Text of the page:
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Capacity: Judge 
First appointed as a judge: 20-01-2017 (Free State High Court)
Gender: Male
Ethnicity: African
Date of Birth: 28 September 1956

Key judgments: 

Candidate bio: 

At the height of apartheid segregation, when black lawyers were severely restricted on which geographic locations and fields of law they could practice in, Judge Joseph Mhlambi braved the segregation laws and opened an attorneys’ firm in the heart of the Welkom CBD, in the Free State Goldfields. This example was followed by other black lawyers who joined him in later years.

Mhlambi started from humble beginnings, when he worked as a taxi driver at his hometown of Welkom, later joing the departments of health and justice as clerk and court interpreter. His legal career began when he joined attorneys firm Andrews and Podbielski as a candidate attorney in 1984, rising through the ranks to later establishing his own law firm in 1989, and finally partnering with his old firm to establish Podbielski Mhlambi in 2003, where he served as director until 2012. He broke off to reestablish how own firm from 2012 until 2016, when he was permanently appointed as a judge.

Mhlambi has written a number of interesting judgments, including in Residents of Moodraai Farm, Sasolburg v Metsimaholo Municipality, an eviction case that dealt with whether a municipality can preemptively evict people who are yet to occupy municipal land, Mhlambi found that the municipality could not get such an eviction order. In Maluti-a-Phofung Municipality v Eskom Holdings, Mhlambi found that Eskom could not attach even a highly-indebted municipality’s bank accounts without following the intergovernmental relations framework set out in the law.

Mhlambi holds a B.Proc law degree and certificates in Business Rescue Law and Practice, and Corporate Law, which he all obtained at Unisa.

October 2021 JSC Interview

October 2016 JSC Interview

October 2016 Interview Synopses

Attorney Joseph Mhlambi was recommended for appointment to the Free State High Court Bench following a reasonably stress-free interview.

One of the few speed bumps he encountered along this on-ramp to the judicial highway involved an initial difficulty in describing his “judicial philosophy”. Originally asked this by Advocate Mike Hellens SC, Mhlambi responded that it was “to give effect to the Constitution”.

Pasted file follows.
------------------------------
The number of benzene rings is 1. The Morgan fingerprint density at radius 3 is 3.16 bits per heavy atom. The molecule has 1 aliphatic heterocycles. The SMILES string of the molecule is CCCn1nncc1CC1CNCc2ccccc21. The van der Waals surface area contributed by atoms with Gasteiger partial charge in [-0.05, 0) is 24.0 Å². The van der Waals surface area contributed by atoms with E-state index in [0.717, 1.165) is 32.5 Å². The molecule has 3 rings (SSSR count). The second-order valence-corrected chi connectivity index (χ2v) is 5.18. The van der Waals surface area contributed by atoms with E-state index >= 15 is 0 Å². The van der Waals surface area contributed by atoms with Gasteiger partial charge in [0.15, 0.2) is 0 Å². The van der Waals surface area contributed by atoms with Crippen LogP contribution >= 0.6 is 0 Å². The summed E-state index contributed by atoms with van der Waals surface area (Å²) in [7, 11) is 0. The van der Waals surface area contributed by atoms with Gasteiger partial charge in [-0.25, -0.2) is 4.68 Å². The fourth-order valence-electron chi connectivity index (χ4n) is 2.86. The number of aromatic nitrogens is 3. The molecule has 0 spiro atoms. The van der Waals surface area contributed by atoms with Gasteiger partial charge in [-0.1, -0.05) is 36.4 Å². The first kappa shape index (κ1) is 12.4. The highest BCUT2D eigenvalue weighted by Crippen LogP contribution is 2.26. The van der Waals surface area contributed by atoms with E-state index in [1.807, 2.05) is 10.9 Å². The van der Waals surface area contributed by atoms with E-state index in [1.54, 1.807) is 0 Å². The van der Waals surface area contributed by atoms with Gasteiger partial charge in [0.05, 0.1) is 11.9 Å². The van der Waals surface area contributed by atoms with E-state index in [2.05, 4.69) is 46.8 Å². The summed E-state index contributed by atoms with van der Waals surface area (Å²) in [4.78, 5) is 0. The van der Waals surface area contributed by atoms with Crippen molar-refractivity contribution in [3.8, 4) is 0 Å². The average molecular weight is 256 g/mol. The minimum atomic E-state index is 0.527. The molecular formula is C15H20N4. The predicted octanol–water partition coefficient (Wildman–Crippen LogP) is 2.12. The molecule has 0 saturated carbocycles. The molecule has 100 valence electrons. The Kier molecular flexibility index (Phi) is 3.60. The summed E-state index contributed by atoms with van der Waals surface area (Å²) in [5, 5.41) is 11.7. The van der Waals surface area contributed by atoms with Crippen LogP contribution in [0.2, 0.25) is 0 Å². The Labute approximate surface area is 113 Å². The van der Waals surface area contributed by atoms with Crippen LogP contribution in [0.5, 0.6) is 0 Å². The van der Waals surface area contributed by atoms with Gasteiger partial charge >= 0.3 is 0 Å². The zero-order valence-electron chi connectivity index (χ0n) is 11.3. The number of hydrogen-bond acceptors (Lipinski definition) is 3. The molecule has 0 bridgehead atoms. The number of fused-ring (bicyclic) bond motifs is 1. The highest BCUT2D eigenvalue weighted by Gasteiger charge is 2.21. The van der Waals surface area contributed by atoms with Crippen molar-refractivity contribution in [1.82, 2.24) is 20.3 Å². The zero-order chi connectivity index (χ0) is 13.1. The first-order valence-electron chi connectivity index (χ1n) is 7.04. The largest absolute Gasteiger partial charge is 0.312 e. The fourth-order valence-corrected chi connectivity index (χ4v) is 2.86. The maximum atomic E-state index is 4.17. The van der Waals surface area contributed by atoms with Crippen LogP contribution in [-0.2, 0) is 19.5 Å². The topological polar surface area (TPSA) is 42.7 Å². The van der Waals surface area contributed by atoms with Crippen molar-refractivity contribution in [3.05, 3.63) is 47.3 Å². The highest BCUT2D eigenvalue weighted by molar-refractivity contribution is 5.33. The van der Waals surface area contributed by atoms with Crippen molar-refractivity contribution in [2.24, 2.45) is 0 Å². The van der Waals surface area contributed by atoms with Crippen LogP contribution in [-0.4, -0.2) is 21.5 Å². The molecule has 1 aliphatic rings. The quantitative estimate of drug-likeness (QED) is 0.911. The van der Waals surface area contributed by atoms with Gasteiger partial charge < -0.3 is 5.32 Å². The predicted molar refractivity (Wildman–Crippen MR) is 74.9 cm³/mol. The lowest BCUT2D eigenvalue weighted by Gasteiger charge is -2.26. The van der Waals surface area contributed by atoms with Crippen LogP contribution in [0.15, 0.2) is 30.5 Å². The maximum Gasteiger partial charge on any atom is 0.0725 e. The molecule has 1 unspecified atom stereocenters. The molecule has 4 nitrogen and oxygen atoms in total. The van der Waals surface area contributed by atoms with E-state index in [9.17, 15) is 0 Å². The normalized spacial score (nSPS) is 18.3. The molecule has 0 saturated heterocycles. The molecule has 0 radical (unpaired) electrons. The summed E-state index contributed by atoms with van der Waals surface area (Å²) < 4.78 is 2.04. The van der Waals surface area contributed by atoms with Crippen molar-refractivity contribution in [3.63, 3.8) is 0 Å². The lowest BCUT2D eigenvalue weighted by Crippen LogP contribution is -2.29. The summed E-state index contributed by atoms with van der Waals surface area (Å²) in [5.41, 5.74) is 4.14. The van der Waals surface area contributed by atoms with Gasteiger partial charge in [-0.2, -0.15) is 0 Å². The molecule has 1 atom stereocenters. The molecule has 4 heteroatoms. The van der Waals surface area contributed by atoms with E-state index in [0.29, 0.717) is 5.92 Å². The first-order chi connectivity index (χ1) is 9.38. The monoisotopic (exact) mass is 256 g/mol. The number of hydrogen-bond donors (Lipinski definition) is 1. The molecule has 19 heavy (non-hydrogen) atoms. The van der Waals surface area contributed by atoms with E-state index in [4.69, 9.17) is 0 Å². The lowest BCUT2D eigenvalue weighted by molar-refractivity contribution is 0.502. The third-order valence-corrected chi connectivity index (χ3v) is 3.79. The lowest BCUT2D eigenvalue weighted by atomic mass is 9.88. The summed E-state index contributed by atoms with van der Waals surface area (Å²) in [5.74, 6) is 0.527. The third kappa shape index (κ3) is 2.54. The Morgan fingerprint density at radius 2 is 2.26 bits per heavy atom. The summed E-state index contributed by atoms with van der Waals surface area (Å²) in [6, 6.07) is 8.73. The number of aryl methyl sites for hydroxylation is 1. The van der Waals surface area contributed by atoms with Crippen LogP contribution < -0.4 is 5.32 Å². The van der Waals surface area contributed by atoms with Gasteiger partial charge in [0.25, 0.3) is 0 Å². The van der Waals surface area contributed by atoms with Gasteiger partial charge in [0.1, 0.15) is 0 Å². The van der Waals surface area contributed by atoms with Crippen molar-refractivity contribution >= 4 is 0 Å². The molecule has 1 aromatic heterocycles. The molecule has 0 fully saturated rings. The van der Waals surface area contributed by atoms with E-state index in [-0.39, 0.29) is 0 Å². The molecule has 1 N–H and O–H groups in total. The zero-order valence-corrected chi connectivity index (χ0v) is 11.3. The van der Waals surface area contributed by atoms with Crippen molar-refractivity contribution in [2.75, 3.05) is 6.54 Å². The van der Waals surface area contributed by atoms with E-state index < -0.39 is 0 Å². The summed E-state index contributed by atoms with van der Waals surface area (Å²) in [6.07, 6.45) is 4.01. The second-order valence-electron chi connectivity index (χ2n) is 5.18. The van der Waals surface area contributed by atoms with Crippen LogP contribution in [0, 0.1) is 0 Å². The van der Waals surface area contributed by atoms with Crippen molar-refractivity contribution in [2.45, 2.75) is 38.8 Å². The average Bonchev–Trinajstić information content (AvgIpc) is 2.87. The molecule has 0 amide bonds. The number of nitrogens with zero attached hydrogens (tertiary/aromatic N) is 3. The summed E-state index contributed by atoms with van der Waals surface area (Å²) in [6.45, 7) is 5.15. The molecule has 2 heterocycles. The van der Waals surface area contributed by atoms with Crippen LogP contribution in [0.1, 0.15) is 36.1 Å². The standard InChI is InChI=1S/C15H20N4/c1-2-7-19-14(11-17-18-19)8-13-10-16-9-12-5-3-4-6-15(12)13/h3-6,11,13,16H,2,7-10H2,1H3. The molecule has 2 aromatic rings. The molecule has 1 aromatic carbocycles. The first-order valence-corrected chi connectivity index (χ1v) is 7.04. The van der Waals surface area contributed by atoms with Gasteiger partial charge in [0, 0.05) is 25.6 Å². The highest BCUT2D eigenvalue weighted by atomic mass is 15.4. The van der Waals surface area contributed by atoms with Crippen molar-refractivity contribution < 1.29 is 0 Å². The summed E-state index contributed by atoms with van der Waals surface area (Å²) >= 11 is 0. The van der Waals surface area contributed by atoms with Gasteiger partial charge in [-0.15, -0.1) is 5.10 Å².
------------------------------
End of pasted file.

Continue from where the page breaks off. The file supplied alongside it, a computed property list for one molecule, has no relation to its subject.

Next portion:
Mogoeng intervened to enquire as to Mhlambi’s understanding of the question. Hellens rephrased it to include how the candidate saw his function as a judge and the “things that drive you” in delivering justice.

Mhlambi said his understanding of his place as a judge in a Constitutional state, meant that he wanted to give effect to Constitutional values like treating people equally, fairly and independently, while recognising that the document “reigned supreme”.

Later, feeling that Hellens’ question had been inadequately answered, Economic Freedom Fighters leader Julius Malema pushed Mhlambi for a clearer response. The attorney said his role as a judge was to ensure that what had happened before the advent of South Africa’s democracy would not happen again.

He otherwise dealt easily with questions about his understanding of the separation of powers doctrine and his experiences of acting in various high courts and ability to write judgments clearly and promptly.

Recalling his having worked his way up from a court interpreter, Mhlambi said these experiences meant he understood almost all aspects of the court system.

When it was pointed out that he was a member of the ANC, Mhlambi assured the commission that he would resign from the party if appointed, and likewise from the businesses where he was registered as a director.